The Interconnect

Capital Reduction - Regulatory & Tax Issues: Part 1

Ketan Dalal (Managing Partner, Katalyst Advisors LLP)
Jul 30, 2019

BACKDROP

Reduction of share capital is often resorted to by companies for internal restructuring or altering their capital structure; it entails reduction of issued, subscribed and paid up share capital (either equity shares or preference shares or both) of a company. The following are the more likely situations of capital reduction:

·   Capital reduction with payout;

·   Capital reduction without payout; and

·   Selective capital reduction for a certain class of shares, with or without payout.

There could be various objectives of capital reduction, such as the following:

·  A company may have accumulated losses which are being funded by share capital and/or share premium and the balance sheet is “bloated” as a result of a large share capital/premium on the liability side and accumulated losses on the asset side; setting of the accumulated losses against share capital/reserves leads to “right sizing” the balance sheet.

·  There may be a certain section of shareholders who have agreed to relinquish their interest in the company and their capital needs to be cancelled; this often happens in the case of a family settlement where some family members agree that they will not be part of a company and other family members may do likewise in another company.  This could be with or without a payout.

·   A company may have surplus funds and it may want to refund the surplus funds to the shareholders by reducing capital, either by reducing the face value or by cancelling some shares.

There are complex corporate laws, accounting and tax issues in relation to capital reduction and this Interconnect is the subject matter of this article.

RELEVANT CORPORATE LAW PROVISIONS

The relevant part of the provisions of section 66 of the Companies Act, 2013 are reproduced as under:

Reduction of Share Capital.

66. (1) Subject to confirmation by the Tribunal on an application by the company, a company limited by shares or limited by guarantee and having a share capital may, by a special resolution, reduce the share capital in any manner and in, particular, may—

(a) extinguish or reduce the liability on any of its shares in respect of the share capital not paid-up; or

(b) either with or without extinguishing or reducing liability on any of its shares—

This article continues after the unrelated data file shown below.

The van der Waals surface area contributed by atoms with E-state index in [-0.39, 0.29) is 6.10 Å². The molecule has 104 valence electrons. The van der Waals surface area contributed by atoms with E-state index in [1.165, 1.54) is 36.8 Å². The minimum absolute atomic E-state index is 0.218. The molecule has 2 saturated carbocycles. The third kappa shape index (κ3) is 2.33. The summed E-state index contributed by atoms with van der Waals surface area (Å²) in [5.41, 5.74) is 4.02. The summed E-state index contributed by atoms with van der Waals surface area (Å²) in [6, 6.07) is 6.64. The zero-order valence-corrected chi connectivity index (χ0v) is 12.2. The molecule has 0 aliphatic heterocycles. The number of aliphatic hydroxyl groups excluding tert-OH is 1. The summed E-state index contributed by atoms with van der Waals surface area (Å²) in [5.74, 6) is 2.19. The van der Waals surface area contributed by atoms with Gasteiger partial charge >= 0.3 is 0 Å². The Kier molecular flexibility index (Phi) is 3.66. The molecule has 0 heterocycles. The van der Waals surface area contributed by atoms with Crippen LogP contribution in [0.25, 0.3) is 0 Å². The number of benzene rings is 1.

(i) cancel any paid-up share capital which is lost or is unrepresented by available assets; or

(ii) pay off any paid-up share capital which is in excess of the wants of the company,

alter its memorandum by reducing the amount of its share capital and of its shares accordingly:

As would be seen from the above, Section 66 of the Companies Act, 2013, provides that, for a company to reduce its share capital, it should have the power under its Articles of Association (‘AOA’) to do so. If the AOA does not contain any provision for reduction of share capital, the AOA must first be altered so as to give it such a power. Thereafter, a special resolution for reducing share capital must be passed. Subsequently, the reduction effected by such special resolution must be confirmed by the National Company Law Tribunal (‘NCLT’).

Listed Company Related

In case of listed companies, the company proposing a capital reduction must file the necessary documents with the Stock Exchanges for the approval of the Stock Exchanges as well as SEBI as provided under Regulation 37 of SEBI (LODR) Regulation, 2015, r.w. SEBI circular no. CFD/DIL3/CIR/2017/21 of March 10, 2017. The relevant provisions of Regulation 37 of SEBI (LODR) Regulation, 2015, are reproduced below:

37. (1) ………. the listed entity desirous of undertaking a scheme of arrangement or involved in a scheme of arrangement, shall file the draft scheme of arrangement, proposed to be filed before any ………. Tribunal under Sections 230-234 and Section 66 of Companies Act, 2013, whichever applicable, ………. with the stock exchange(s) for obtaining Observation Letter or No-objection letter, before filing such scheme with any ………. Tribunal, in terms of requirements specified by the Board or stock exchange(s) from time to time.”

In the context of a scheme involving capital reduction, once the approval is received from the Stock Exchanges and SEBI, the Scheme for reduction of share capital can be filed with the NCLT. The NCLT is required to serve notices to the Regional Director, Registrar of Companies and to SEBI for obtaining an NOC. Notices will also have to be given to all the creditors of the company. In case no remarks/ objections are received within a period of 3 months, it will be presumed that they have no objection to the reduction of capital.

As per Section 114 of Companies Act 2013, a resolution shall be a Special Resolution when the votes cast in favour of the resolution are not less than three times the number of the votes cast against the resolution by members so entitled and voting. While calculating this voting, both the promoter voting and minority voting is considered. As per the Companies (Management and Administration) Rules, 2014, in case of unlisted companies, the voting can happen either on show of hands, or by electronic means or on a poll or by postal ballot. However, in case of a scheme of capital reduction is undertaken by a listed company, an e-voting option has to be mandatorily provided to the shareholders as provided under Para I(A)(9)(a) of Annexure 1 of SEBI circular no. CFD/DIL3/CIR/2017/21 of March 10, 2017.

Selective Capital Reduction

A selective capital reduction differentiates between shareholders of the same class by resulting in compulsory extinguishment of capital of some shareholders, while leaving the other shareholders untouched. As mentioned above, the NCLT needs to approve the capital reduction scheme and logically, if shareholders agree and there is no detriment to creditors and if they approve, the NCLT should approve the scheme. It may be noted that the provisions of section 66 of the Companies Act, 2013, are very wide and the 2 clauses in section 66(b) of the Companies Act, 2013 are illustrative and not exhaustive. Having said this, there are different considerations when the company is either listed or has external minority shareholders vis-à-vis a closely held company.